Joost   #6   11:31 am Jun 25 2012

Perhaps it is time for a change in the electoral system of the US. Proportional representation, and a move away from the adversarial system where (ofcourse) the facts are are no longer of importance.

REDACTED   #7   12:05 pm Jun 25 2012

The problem stems from a couple of Supreme Court decisions - firstly that Corporations are people (from the 1800s) and that spending money to influence elections is a form of constitutionally protected speech - in other words, money is speech (from the 1970s).

Taking all the money out of the process and instituting strict public financing would be a good start.

Proportional representation is another good idea, one that'll never come to pass, unfortunately. The United Kingdom put forth a very timid electoral reform proposal (alternative vote) and it got sunk because of opposition from both the Conservatives and Labour, and it only ever came up because it was a condition of the Liberal Democrats to enter into a coalition government with the Tories anyway.

MC   #8   12:07 pm Jun 25 2012

Since you're talking about Aaron Sorkin - I've been re-watching The West Wing (thanks SoHo) which has only reinforced my belief that the American system of government is fundamentally screwed. In many ways the President is no better than a constitutional monarch. There are really only 2 main differences between Obama and QEII, 1 - Obama was elected and 2 - Liz knows she is powerless. The President can only really govern effectively is he (or she) controls both Congress and Senate. When was the last time that happened. They would be so much better off if they went to a single house system and elected the whole government including the President at the same time. If the people give their government a mandate to govern then let them rather than every policy or piece of legislation becoming so watered down and full of compromise that it becomes ineffectual.

Tim   #9   12:25 pm Jun 25 2012

While I sympathise with your frustration at the polarisation in US politics, your response is about as useful as Rodney King's "Can't we all just get along?" You suggest that the facts have become irrelevant. Once again I sympathise but giving up on trying to communicate facts is not the road to a better day.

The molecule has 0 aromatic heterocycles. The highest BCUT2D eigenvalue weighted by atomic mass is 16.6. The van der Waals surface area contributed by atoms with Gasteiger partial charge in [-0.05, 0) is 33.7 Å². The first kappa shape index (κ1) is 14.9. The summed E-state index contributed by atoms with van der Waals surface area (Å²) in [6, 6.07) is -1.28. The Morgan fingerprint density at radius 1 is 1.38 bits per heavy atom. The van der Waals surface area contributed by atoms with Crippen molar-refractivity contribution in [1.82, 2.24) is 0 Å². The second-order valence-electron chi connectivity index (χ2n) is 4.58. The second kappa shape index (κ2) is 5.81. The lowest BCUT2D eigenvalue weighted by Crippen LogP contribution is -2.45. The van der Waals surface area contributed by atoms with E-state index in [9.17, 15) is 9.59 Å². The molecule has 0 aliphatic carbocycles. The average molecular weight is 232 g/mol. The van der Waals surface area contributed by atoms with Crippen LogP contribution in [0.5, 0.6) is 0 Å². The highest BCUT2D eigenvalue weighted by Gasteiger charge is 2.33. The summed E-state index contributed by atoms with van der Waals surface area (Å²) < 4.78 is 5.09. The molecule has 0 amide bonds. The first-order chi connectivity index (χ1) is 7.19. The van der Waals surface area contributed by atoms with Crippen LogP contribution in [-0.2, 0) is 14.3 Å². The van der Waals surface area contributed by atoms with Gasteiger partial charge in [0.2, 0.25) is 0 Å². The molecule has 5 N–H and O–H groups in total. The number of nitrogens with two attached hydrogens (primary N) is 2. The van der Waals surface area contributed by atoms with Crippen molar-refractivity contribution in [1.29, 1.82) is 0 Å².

The rant about the true status of the US in the world may seem to be delivered in a condescending manner but then you concede that the data is factual. I reckon that redeems the delivery.

That rant is crucial to the future well-being of the US. Improving their country will be easier if they can put behind them the idea that their country is perfect and that there is nothing to be learned from the rest of the world.

You bemoan the fact that it will perpetuate division but you appear to be suffering from the modern disease that afflicts a great many journalists - false equivalence. Both sides are not correct to some roughly equal degree. One is more correct than the other. You have to do the work, the endless work of democracy, of analysing what is said and pointing out what is factually correct and what is not.

There are a couple of sites on the web now that devote themselves purely to this task. I'm sure you know them. (Google Politifact and Factcheck.) They don't always get it right but they are definitely on the right track. Don't despair! As long as there are free and fair elections then the system can produce solutions.

mac   #10   12:32 pm Jun 25 2012

American politics has deteriorated steadily over the past few decades and has now become just another lucrative 'entertainment extravaganza'. It is now no different from the Superbowl or Wrestlemania and to be taken just as seriously. To many people on the outside looking in, the American political system is, in fact, directly responsible for the current state the country. Observers see nothing but greed and self-service celebrated as 'capitalism' and 'freedom'.

'...a government of the people, for the people, by the people.'? Sounds like a Tui ad to me...

It doesn't seem much better anywhere else, either. I think it has a lot to do with the type of person that is attracted to a political career. Perhaps the desire to be a politician should automatically disqualify a candidate.